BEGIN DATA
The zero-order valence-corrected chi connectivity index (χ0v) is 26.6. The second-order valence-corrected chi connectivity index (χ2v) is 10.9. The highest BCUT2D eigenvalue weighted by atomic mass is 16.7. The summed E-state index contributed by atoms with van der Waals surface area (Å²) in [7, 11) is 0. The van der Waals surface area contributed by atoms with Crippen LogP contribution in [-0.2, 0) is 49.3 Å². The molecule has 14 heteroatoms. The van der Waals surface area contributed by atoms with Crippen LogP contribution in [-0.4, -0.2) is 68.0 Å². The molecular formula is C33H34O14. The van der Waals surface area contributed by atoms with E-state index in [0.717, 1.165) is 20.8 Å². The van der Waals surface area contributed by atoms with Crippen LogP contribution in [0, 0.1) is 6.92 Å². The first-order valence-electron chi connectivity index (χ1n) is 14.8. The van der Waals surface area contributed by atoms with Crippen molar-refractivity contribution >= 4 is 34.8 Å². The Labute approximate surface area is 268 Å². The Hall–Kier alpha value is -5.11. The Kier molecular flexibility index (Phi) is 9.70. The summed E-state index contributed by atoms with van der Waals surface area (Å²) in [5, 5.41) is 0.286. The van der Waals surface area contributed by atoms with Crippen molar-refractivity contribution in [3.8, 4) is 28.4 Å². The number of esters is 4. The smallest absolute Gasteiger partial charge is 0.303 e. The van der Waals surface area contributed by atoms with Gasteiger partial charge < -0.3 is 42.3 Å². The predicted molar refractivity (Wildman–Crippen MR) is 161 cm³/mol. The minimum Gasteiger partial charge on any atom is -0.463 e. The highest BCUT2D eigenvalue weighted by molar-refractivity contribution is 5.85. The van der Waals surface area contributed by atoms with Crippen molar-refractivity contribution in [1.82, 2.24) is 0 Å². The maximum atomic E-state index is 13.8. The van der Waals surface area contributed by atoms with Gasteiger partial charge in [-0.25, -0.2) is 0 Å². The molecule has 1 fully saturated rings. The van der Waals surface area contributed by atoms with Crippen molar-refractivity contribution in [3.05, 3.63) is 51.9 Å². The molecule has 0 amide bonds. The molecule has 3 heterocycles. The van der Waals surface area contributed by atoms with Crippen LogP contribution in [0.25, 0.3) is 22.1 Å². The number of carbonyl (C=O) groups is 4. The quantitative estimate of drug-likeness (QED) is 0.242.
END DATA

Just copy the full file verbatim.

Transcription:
The zero-order valence-corrected chi connectivity index (χ0v) is 26.6. The second-order valence-corrected chi connectivity index (χ2v) is 10.9. The highest BCUT2D eigenvalue weighted by atomic mass is 16.7. The summed E-state index contributed by atoms with van der Waals surface area (Å²) in [7, 11) is 0. The van der Waals surface area contributed by atoms with Crippen LogP contribution in [-0.2, 0) is 49.3 Å². The molecule has 14 heteroatoms. The van der Waals surface area contributed by atoms with Crippen LogP contribution in [-0.4, -0.2) is 68.0 Å². The molecular formula is C33H34O14. The van der Waals surface area contributed by atoms with E-state index in [0.717, 1.165) is 20.8 Å². The van der Waals surface area contributed by atoms with Crippen LogP contribution in [0, 0.1) is 6.92 Å². The first-order valence-electron chi connectivity index (χ1n) is 14.8. The van der Waals surface area contributed by atoms with Crippen molar-refractivity contribution >= 4 is 34.8 Å². The Labute approximate surface area is 268 Å². The Hall–Kier alpha value is -5.11. The Kier molecular flexibility index (Phi) is 9.70. The summed E-state index contributed by atoms with van der Waals surface area (Å²) in [5, 5.41) is 0.286. The van der Waals surface area contributed by atoms with Crippen molar-refractivity contribution in [3.8, 4) is 28.4 Å². The number of esters is 4. The smallest absolute Gasteiger partial charge is 0.303 e. The van der Waals surface area contributed by atoms with Gasteiger partial charge < -0.3 is 42.3 Å². The predicted molar refractivity (Wildman–Crippen MR) is 161 cm³/mol. The minimum Gasteiger partial charge on any atom is -0.463 e. The highest BCUT2D eigenvalue weighted by molar-refractivity contribution is 5.85. The van der Waals surface area contributed by atoms with Crippen molar-refractivity contribution in [1.82, 2.24) is 0 Å². The maximum atomic E-state index is 13.8. The van der Waals surface area contributed by atoms with Gasteiger partial charge in [-0.25, -0.2) is 0 Å². The molecule has 1 fully saturated rings. The van der Waals surface area contributed by atoms with Crippen molar-refractivity contribution in [3.05, 3.63) is 51.9 Å². The molecule has 0 amide bonds. The molecule has 3 heterocycles. The van der Waals surface area contributed by atoms with Crippen LogP contribution in [0.25, 0.3) is 22.1 Å². The number of carbonyl (C=O) groups is 4. The quantitative estimate of drug-likeness (QED) is 0.242.